Credit: CFB

The Centre François Baclesse (CFB) in Esch-sur-Alzette has announced that it is now offering its breast cancer patients a technique to reduce the potential cardiac and pulmonary toxicities of breast radiotherapy: Deep Inspiration Breath Hold (DIBH).

The CFB noted in its press release on Wednesday 22 May 2024 that radiotherapy involves the use of ionizing radiation to destroy cancer cells, while preserving surrounding healthy tissues and organs as much as possible. When treating breast cancer (particularly the left breast), preserving the heart and cardiac sub-structures (such as the left coronary artery and left ventricle) is made more difficult by the proximity of the area to be treated.

The DIBH method, which has already been used on about 30 patients at the CFB, is based on blocked deep inspiration, which causes the ribcage to inflate, thus moving the heart and lung away from the treated breast. Radiotherapy is administered when the patient, after taking a deep breath, blocks her breathing for around 20 seconds several times during the session.

"This technique significantly reduces the average dose to the heart and cardiac sub-structures, decreasing long-term cardiac side effects (beyond 10-15-20 years) by an average of 7.5% per Gray (unit for measuring the dose absorbed during irradiation by ionizing radiation)," explained Dr Bérangère Frédérick, Radiation Oncologist at the CFB.

While this method may seem "very simple", noted the CFB, its implementation is "far more complex", requiring appropriate training of nursing staff and coaching of patients to ensure their compatibility with the method.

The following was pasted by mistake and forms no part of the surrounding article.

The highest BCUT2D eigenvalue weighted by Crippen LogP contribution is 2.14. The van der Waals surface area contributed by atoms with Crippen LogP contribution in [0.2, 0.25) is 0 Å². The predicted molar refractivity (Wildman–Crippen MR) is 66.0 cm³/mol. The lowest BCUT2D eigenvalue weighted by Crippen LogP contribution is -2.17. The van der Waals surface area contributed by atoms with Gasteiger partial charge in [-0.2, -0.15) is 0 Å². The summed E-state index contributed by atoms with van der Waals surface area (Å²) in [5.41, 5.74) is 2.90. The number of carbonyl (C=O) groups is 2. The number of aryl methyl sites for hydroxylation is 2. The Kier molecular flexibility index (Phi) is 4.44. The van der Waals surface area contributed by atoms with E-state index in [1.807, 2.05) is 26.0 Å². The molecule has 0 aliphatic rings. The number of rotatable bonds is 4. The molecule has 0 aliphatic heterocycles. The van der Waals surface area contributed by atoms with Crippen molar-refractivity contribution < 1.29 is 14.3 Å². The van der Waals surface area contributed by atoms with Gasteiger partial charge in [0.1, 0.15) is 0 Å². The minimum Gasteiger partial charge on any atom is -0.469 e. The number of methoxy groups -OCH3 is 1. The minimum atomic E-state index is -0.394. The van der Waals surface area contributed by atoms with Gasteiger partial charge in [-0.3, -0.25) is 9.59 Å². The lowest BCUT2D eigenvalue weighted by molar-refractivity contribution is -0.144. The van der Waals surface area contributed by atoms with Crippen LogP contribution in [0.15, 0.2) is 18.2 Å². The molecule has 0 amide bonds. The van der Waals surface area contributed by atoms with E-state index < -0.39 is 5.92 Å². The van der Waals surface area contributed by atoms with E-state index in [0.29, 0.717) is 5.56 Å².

As Stéphane Ciota, Medical Technical Assistant in Radiology (ATM RX) at the CFB, explained: "Blocking your breathing for 20 seconds is not always easy under normal conditions; add to that the stress of the treatment, sometimes the patient's age, etc... that's why a lot of coaching is needed upstream to prepare patients as well as possible for this exercise."

Although DIBH treatment is based on a simple mechanical principle, it requires "extreme precision", which calls for the use of "state-of-the-art" equipment. The CFB said this was now possible at its facility thanks to the acquisition of three new AlignRT® surface positioning devices for surface-guided radiotherapy.

"This is a continuous three-dimensional acquisition of the patient's surface, based on the use of several optical cameras. The acquired surface is compared with an expected surface extracted from the initial simulation scan. ATM X-rays can continuously detect any malposition, anatomical deformity or patient misalignment. The system provides positioning assistance, possibly without tattooing, as well as patient follow-up during the session," explained Dr Bérangère Frédérick.

These devices reportedly make for greater precision and safety, and keep side effects to a minimum. "Until now, patient positioning was based solely on three tattoo points, which were sometimes difficult to place or even to find; by combining them with these new devices, it's as if we had thousands of fictitious tattoos at our disposal," asserted Stéphane Ciota.

The CFB recalled that radiotherapy is an effective treatment method, but not one that is without risk. After radiotherapy treatment, side effects, also known as "toxicity", are frequent and have an impact on the patient's quality of life. The practice of DIBH at the CFB is part of a global commitment to "better healing" the patient by minimising the risk of side effects.

"At the CFB, we have cutting-edge technologies and highly qualified teams at our disposal to give patients the best possible chance of recovery. Today, we want to go even further in supporting patients and enabling them to enjoy a better care experience, during and after radiotherapy treatment," assured Professor Vogin, General and Medical Director of the CFB.

According to the CFB, the practice of DIBH also illustrates a more participative approach to medicine, in which caregivers and patients form a real team. "This approach is based on voluntarism, so that the patient feels involved in her treatment," concluded Dr Bérangère Frédérick.

The CFB is a non-profit healthcare establishment that treats patients with curative or palliative radiotherapy indications. It is part of a multidisciplinary oncology context involving public and private hospitals in Luxembourg and the Greater Region. The centre noted that it aims to develop a network of excellence in oncology with other players in the region.